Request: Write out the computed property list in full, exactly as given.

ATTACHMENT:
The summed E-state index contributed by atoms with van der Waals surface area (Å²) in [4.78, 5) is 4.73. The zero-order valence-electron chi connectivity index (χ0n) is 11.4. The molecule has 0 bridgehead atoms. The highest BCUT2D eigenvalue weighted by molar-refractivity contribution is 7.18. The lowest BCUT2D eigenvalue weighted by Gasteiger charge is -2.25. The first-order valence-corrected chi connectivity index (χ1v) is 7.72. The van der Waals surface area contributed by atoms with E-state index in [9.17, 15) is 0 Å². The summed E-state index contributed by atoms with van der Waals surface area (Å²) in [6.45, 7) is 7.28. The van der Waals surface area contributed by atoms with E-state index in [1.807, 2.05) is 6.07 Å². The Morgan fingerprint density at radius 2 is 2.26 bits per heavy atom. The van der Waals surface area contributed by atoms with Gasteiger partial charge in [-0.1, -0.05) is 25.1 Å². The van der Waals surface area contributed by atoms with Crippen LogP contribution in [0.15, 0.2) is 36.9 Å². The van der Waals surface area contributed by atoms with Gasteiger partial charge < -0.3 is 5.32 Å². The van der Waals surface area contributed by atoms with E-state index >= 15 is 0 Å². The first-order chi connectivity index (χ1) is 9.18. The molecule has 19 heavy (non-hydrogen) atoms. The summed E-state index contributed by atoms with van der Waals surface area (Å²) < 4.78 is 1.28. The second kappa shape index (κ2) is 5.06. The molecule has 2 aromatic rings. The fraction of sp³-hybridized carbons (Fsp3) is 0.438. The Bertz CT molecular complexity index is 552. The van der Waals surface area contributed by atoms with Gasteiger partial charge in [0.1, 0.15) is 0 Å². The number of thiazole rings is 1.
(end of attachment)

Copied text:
The summed E-state index contributed by atoms with van der Waals surface area (Å²) in [4.78, 5) is 4.73. The zero-order valence-electron chi connectivity index (χ0n) is 11.4. The molecule has 0 bridgehead atoms. The highest BCUT2D eigenvalue weighted by molar-refractivity contribution is 7.18. The lowest BCUT2D eigenvalue weighted by Gasteiger charge is -2.25. The first-order valence-corrected chi connectivity index (χ1v) is 7.72. The van der Waals surface area contributed by atoms with E-state index in [9.17, 15) is 0 Å². The summed E-state index contributed by atoms with van der Waals surface area (Å²) in [6.45, 7) is 7.28. The van der Waals surface area contributed by atoms with E-state index in [1.807, 2.05) is 6.07 Å². The Morgan fingerprint density at radius 2 is 2.26 bits per heavy atom. The van der Waals surface area contributed by atoms with Gasteiger partial charge in [-0.1, -0.05) is 25.1 Å². The van der Waals surface area contributed by atoms with Crippen LogP contribution in [0.15, 0.2) is 36.9 Å². The van der Waals surface area contributed by atoms with Gasteiger partial charge < -0.3 is 5.32 Å². The van der Waals surface area contributed by atoms with E-state index >= 15 is 0 Å². The first-order chi connectivity index (χ1) is 9.18. The molecule has 19 heavy (non-hydrogen) atoms. The summed E-state index contributed by atoms with van der Waals surface area (Å²) < 4.78 is 1.28. The second kappa shape index (κ2) is 5.06. The molecule has 2 aromatic rings. The fraction of sp³-hybridized carbons (Fsp3) is 0.438. The Bertz CT molecular complexity index is 552. The van der Waals surface area contributed by atoms with Gasteiger partial charge in [0.1, 0.15) is 0 Å². The number of thiazole rings is 1.